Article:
Conservationists allege reckless driving over the grasslands, paragliding and illegal sand mining have posed a threat to the habitat.

Bengaluru activist wants Hesaraghatta grasslands to conservation reserve
news Environment Wednesday, May 27, 2020 - 16:07

Environmental conservationists in Bengaluru are alarmed at how grasslands adjoining the Hesaraghatta Lake are becoming a den of illegal and unethical activities especially during the lockdown. As a remedy conservationists have now called for the state government to make this area a conservation reserve.

Among a host of problems, conservationists allege that several photographers and birders are recklessly driving their four-wheelers onto the grasslands and damaging them. Photographs gathered by activists also show paragliding activity going on in the area while local residents complain that there are illegal sand mining activities taking place from time to time.

The 345-acre Hesaraghatta grassland is a good habitat for raptors, including the migratory red-necked falcon and European roller, activists point out. They say that this area is among Bengaluru's last remaining grassland and is home to more than 30-40 species of birds, including avian winter visitors which feed on fish and crustaceans in the adjoining Hesaraghatta Lake and wetlands.

Reptiles including the red sand boa, spotted deer, wild boar and black-naped are common. Activists allege authorities are reluctant to act even though the local community has complained about illegal fishing and poaching of black-naped hare, wild cat and the endangered slender loris.

Speaking to TNM, Natesan an Indian Forest Officer who is on deputation as the Commissioner of Animal Husbandry and Veterinary Sciences Department, said the ambiguity in land ownership is the major cause of this problem.

While part of this land is managed by the Animal Husbandry Department, part of the land is managed by the Minor Irrigation Department and the Revenue Department.

“Since it is not a restricted area like a national park or sanctuary, there is no illegality in entering the area but harming wildlife is prosecutable under the Protection of Wildlife Act,” the forest officer told TNM.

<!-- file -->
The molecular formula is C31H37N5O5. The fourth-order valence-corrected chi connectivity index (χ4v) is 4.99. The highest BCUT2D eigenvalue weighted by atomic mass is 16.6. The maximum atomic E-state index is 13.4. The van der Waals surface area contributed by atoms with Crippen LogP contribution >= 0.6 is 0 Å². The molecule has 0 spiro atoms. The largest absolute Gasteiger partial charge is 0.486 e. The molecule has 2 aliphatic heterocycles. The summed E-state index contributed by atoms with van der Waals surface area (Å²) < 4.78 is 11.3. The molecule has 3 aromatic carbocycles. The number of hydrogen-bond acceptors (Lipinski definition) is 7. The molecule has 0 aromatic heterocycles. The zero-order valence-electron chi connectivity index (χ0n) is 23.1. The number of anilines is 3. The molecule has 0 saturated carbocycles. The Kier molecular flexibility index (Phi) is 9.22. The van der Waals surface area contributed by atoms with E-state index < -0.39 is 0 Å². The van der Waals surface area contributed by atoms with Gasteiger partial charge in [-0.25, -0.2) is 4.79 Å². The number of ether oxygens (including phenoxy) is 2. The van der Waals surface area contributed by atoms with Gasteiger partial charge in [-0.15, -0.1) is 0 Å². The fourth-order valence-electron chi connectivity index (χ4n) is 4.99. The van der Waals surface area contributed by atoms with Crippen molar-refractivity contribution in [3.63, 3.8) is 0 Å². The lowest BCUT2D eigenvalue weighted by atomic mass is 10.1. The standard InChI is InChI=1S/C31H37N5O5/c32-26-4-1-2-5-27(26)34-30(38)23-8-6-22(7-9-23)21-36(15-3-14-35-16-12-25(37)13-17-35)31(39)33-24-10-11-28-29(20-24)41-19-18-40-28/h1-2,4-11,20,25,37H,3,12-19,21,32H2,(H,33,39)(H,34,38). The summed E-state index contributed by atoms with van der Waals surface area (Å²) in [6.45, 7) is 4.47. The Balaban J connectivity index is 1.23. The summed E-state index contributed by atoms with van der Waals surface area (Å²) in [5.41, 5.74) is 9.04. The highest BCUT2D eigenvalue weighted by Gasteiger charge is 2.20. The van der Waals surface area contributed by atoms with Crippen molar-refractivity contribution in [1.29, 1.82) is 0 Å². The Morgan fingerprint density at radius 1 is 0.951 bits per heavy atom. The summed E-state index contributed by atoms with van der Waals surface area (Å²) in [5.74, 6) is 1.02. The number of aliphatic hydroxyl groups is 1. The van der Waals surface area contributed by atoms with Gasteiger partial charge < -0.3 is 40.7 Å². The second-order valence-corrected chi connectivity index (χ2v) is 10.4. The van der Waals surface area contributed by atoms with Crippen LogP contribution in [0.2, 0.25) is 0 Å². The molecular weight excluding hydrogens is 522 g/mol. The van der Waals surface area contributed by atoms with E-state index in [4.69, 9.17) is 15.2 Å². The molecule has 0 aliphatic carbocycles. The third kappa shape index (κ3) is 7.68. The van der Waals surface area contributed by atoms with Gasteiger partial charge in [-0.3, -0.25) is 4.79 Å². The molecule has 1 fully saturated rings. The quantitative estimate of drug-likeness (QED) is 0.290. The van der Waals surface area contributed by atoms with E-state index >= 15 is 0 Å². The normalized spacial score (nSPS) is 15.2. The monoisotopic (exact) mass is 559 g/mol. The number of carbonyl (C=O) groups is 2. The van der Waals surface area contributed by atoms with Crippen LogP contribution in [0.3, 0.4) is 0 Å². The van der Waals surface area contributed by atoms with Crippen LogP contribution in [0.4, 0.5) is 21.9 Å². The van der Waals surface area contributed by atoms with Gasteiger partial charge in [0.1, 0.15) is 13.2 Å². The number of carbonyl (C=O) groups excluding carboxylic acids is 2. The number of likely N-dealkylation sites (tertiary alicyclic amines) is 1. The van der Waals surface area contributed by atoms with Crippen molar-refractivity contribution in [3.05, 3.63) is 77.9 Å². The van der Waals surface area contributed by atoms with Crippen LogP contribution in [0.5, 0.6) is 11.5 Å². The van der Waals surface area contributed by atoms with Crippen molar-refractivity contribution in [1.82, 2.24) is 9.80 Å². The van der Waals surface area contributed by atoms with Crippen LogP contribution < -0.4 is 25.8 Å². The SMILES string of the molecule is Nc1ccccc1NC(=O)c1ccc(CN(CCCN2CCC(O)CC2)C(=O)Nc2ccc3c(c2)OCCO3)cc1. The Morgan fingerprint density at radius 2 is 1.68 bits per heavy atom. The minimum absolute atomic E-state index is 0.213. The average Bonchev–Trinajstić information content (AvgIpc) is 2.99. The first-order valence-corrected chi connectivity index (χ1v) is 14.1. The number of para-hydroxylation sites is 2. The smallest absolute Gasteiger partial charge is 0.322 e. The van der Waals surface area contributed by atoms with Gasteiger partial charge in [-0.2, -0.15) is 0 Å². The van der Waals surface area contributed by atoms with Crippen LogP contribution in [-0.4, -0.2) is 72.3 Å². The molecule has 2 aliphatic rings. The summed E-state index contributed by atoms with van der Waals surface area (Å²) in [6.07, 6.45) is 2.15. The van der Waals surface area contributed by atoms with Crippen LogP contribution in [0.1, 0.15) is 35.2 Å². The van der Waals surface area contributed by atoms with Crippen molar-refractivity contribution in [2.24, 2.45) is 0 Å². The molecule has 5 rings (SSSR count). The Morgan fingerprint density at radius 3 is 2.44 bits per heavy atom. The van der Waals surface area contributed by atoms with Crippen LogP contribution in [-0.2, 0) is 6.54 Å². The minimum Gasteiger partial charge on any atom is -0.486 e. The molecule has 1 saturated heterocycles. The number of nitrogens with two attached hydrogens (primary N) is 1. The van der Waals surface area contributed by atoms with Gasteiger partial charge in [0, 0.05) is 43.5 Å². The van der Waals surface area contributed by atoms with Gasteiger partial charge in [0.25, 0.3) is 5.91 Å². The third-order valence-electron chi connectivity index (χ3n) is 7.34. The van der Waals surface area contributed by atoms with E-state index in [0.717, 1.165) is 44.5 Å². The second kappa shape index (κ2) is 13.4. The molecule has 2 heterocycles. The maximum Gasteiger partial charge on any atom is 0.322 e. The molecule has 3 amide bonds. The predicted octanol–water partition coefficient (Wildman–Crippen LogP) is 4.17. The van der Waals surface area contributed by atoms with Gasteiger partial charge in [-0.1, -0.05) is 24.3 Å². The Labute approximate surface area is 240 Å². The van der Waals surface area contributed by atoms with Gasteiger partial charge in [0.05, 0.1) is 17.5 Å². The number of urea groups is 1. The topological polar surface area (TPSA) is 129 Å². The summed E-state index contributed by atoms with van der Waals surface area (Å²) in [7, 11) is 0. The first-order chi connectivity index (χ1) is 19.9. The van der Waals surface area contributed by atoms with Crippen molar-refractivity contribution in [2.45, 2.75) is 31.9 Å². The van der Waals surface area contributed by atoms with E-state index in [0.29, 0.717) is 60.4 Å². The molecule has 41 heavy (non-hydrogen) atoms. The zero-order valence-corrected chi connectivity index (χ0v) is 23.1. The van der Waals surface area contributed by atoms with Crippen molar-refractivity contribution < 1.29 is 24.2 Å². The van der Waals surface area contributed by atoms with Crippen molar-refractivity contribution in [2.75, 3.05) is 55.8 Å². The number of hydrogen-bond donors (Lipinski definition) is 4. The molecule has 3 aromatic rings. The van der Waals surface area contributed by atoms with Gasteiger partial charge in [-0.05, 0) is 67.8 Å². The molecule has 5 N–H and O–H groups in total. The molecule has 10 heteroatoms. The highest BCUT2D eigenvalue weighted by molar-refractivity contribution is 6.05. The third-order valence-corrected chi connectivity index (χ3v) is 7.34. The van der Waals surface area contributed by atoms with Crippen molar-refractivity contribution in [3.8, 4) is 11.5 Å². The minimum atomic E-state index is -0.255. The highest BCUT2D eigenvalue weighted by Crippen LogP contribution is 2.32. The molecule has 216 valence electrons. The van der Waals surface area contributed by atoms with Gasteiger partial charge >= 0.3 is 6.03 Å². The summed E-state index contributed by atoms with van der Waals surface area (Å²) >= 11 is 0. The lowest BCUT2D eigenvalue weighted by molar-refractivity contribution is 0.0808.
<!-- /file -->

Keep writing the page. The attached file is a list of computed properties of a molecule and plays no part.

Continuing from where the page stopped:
Joseph Hoover, a former member of the State Wildlife Board and convenor of conservationist group United Conservation Movement said. “Entry and photography could be pardonable. But not the wanton destruction of the habitat. It has also become a party area for tipplers, with liquor bottles callously strewn around the grassland.”

He added, “Drones have also been used by tech-savvy birders. Worse, some enthusiasts have indulged in powered paragliding, disturbing avian seasonal visitors. It is intriguing how these illegalities have been allowed right under the nose of the government machinery.” The UCM has written an email to the Chief Secretary and the Chief Minister’s office demanding that the land be recognised as a conservation reserve.

He also urged the state machinery to investigate allegations of illegal sand mining taking place in the area.

Hoover also pointed out for some time now biologists and activist like noted ornithologist MB Krishna had raised concern over cars and jeeps driven by photographers destroying the grassland.

Natesan explained that in conservation reserves there is no change in land ownership only there are greater restrictions imposed to protect species.

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